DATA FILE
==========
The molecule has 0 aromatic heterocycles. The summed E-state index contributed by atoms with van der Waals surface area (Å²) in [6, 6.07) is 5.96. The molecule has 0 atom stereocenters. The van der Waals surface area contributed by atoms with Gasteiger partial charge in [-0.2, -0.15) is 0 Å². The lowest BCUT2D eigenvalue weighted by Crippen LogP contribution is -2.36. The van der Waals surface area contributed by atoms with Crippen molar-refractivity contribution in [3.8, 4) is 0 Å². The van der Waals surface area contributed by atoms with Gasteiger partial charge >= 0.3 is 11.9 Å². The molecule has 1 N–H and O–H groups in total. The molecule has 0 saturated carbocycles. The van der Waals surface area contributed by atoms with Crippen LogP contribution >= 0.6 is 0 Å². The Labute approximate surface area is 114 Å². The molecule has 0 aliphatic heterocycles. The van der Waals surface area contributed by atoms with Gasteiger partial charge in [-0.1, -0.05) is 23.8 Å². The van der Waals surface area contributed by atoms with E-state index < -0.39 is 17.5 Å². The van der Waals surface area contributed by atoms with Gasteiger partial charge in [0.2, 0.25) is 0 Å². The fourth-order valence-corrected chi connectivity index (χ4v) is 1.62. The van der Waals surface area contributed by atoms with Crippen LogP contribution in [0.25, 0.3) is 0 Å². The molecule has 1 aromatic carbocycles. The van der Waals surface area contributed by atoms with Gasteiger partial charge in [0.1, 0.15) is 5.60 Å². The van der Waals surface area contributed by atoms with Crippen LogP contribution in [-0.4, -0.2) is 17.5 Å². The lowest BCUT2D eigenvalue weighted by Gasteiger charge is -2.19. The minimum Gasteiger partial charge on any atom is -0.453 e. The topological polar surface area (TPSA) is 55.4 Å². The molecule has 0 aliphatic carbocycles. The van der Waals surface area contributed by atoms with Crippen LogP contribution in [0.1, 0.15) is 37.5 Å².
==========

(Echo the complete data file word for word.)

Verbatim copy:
The molecule has 0 aromatic heterocycles. The summed E-state index contributed by atoms with van der Waals surface area (Å²) in [6, 6.07) is 5.96. The molecule has 0 atom stereocenters. The van der Waals surface area contributed by atoms with Gasteiger partial charge in [-0.2, -0.15) is 0 Å². The lowest BCUT2D eigenvalue weighted by Crippen LogP contribution is -2.36. The van der Waals surface area contributed by atoms with Crippen molar-refractivity contribution in [3.8, 4) is 0 Å². The van der Waals surface area contributed by atoms with Gasteiger partial charge >= 0.3 is 11.9 Å². The molecule has 1 N–H and O–H groups in total. The molecule has 0 saturated carbocycles. The van der Waals surface area contributed by atoms with Crippen LogP contribution >= 0.6 is 0 Å². The Labute approximate surface area is 114 Å². The molecule has 0 aliphatic heterocycles. The van der Waals surface area contributed by atoms with Gasteiger partial charge in [-0.1, -0.05) is 23.8 Å². The van der Waals surface area contributed by atoms with E-state index < -0.39 is 17.5 Å². The van der Waals surface area contributed by atoms with Gasteiger partial charge in [0.2, 0.25) is 0 Å². The fourth-order valence-corrected chi connectivity index (χ4v) is 1.62. The van der Waals surface area contributed by atoms with Crippen LogP contribution in [0.25, 0.3) is 0 Å². The molecule has 1 aromatic carbocycles. The van der Waals surface area contributed by atoms with Gasteiger partial charge in [0.1, 0.15) is 5.60 Å². The van der Waals surface area contributed by atoms with Crippen LogP contribution in [-0.4, -0.2) is 17.5 Å². The lowest BCUT2D eigenvalue weighted by Gasteiger charge is -2.19. The minimum Gasteiger partial charge on any atom is -0.453 e. The topological polar surface area (TPSA) is 55.4 Å². The molecule has 0 aliphatic carbocycles. The van der Waals surface area contributed by atoms with Crippen LogP contribution in [0.1, 0.15) is 37.5 Å².